Music review: Bryan Adams - ’Shine a Light’

For his 14th studio album, Bryan Adams stays true to the uncomplicated messages that have served the Canadian rocker so well over his fruitful career.

Adams shines in the spotlight as he offers up 12 inspired tracks containing catchy guitar riffs and singalong choruses that would feel right at home on the singer-songwriter’s classic albums “Reckless” and “Cuts Like a Knife.”

The title track was co-written with Ed Sheeran and dishes out plenty of infectious rock rhythms with an inspiring message about realizing your dreams without ever forgetting your roots.

Much like earlier hits “Heaven,” ”It’s Only Love” and “(Everything I Do) I Do It for You,” romance is in the air once again as Jennifer Lopez joins Adams on “That’s How Strong Our Love Is.” It’s an electric pairing as Lopez and Adams sing about a love that can withstand trouble, strife and distance.

“Part Friday Night, Part Sunday Morning” possesses a slight hint of rockabilly and reminds me of “You Belong to Me,” the opening track from his 2015 album “Get Up.”

“Driving Under the Influence of Love” carries the familiar spark first heard on prior hits “Summer of ’69” and “Run to You” as the 59-year-old Adams declares to his new found attraction, “I had me a good long look and I like everything I see."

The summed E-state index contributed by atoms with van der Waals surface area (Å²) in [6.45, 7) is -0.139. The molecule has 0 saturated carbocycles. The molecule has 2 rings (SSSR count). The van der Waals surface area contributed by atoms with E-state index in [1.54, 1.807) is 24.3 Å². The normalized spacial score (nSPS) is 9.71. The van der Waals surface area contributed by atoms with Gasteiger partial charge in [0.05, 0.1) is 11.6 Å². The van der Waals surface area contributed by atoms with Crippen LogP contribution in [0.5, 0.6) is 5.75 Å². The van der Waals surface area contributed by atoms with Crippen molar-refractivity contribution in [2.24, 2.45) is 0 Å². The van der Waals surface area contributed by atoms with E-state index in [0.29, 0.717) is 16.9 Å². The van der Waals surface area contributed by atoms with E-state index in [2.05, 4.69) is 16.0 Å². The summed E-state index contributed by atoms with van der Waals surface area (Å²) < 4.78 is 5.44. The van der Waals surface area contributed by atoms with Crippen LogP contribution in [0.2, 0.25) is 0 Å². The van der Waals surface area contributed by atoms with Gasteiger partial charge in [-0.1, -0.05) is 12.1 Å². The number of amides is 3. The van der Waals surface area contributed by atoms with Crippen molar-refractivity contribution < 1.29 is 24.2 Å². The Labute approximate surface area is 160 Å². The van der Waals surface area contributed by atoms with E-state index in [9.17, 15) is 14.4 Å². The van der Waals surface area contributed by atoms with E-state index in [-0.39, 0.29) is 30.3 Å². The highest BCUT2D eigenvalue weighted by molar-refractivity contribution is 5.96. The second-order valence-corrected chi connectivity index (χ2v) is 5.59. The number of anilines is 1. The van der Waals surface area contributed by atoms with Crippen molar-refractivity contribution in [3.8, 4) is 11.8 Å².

“All or Nothing” is vintage Adams with booming chorus and fiery guitar chords that blend to make a perfect stadium anthem about taking your shot without hesitation or doubt as Adams sings, “World is turning and there’s no rehearsal.”

Other highlights include the passionate rocker “The Last Night on Earth” and melodic ballad “Don’t Look Back.”

The set closes with Adams delivering his version of a traditional Irish folk song. Previously recorded by the likes of Thin Lizzy and Metallica, Adams uses acoustic guitars, harmonica and raspy vocals to give “Whiskey in the Jar” a stripped-down vulnerability to the tale of love and misfortune.

Adams may have traded in his jeans and white T-shirt for a more adult-appropriate look, but he can still deliver the musical goods with a youthful vibrancy that proves he’s showing no signs of slowing down or changing his tune.

Clint Rhodes is the Herald-Standard music reviewer. He can be reached at

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